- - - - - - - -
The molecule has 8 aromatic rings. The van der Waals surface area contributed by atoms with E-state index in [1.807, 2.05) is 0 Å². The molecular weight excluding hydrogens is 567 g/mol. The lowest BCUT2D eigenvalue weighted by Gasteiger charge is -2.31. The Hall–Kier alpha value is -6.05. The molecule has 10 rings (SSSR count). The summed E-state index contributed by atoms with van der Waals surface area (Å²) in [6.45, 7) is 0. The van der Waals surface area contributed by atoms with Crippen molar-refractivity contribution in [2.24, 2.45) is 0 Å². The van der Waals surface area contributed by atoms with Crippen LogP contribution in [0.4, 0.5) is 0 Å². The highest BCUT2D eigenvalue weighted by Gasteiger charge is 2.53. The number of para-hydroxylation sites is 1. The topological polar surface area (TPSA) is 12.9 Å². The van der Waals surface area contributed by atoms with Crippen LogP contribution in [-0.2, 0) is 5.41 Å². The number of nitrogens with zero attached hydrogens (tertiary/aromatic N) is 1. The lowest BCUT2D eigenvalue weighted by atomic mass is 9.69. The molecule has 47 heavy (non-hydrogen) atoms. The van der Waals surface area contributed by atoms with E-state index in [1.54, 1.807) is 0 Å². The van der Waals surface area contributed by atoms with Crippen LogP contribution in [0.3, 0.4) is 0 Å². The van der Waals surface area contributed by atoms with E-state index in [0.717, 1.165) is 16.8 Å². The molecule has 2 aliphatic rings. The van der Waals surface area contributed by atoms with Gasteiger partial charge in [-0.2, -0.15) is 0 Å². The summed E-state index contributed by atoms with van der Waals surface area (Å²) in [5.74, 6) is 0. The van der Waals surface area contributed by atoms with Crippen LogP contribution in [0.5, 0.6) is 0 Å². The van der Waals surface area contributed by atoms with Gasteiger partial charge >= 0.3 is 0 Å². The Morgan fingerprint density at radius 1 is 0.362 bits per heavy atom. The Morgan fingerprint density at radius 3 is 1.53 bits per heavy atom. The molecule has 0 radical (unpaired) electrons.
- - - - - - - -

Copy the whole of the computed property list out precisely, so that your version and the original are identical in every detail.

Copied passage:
The molecule has 8 aromatic rings. The van der Waals surface area contributed by atoms with E-state index in [1.807, 2.05) is 0 Å². The molecular weight excluding hydrogens is 567 g/mol. The lowest BCUT2D eigenvalue weighted by Gasteiger charge is -2.31. The Hall–Kier alpha value is -6.05. The molecule has 10 rings (SSSR count). The summed E-state index contributed by atoms with van der Waals surface area (Å²) in [6.45, 7) is 0. The van der Waals surface area contributed by atoms with Crippen molar-refractivity contribution in [2.24, 2.45) is 0 Å². The van der Waals surface area contributed by atoms with Crippen LogP contribution in [0.4, 0.5) is 0 Å². The highest BCUT2D eigenvalue weighted by Gasteiger charge is 2.53. The number of para-hydroxylation sites is 1. The topological polar surface area (TPSA) is 12.9 Å². The van der Waals surface area contributed by atoms with Crippen LogP contribution in [-0.2, 0) is 5.41 Å². The number of nitrogens with zero attached hydrogens (tertiary/aromatic N) is 1. The lowest BCUT2D eigenvalue weighted by atomic mass is 9.69. The molecule has 47 heavy (non-hydrogen) atoms. The van der Waals surface area contributed by atoms with E-state index in [1.54, 1.807) is 0 Å². The van der Waals surface area contributed by atoms with Crippen LogP contribution in [0.3, 0.4) is 0 Å². The van der Waals surface area contributed by atoms with E-state index in [0.717, 1.165) is 16.8 Å². The molecule has 2 aliphatic rings. The van der Waals surface area contributed by atoms with Gasteiger partial charge in [-0.2, -0.15) is 0 Å². The summed E-state index contributed by atoms with van der Waals surface area (Å²) in [5.74, 6) is 0. The van der Waals surface area contributed by atoms with Crippen LogP contribution in [0.5, 0.6) is 0 Å². The van der Waals surface area contributed by atoms with Gasteiger partial charge >= 0.3 is 0 Å². The Morgan fingerprint density at radius 1 is 0.362 bits per heavy atom. The Morgan fingerprint density at radius 3 is 1.53 bits per heavy atom. The molecule has 0 radical (unpaired) electrons.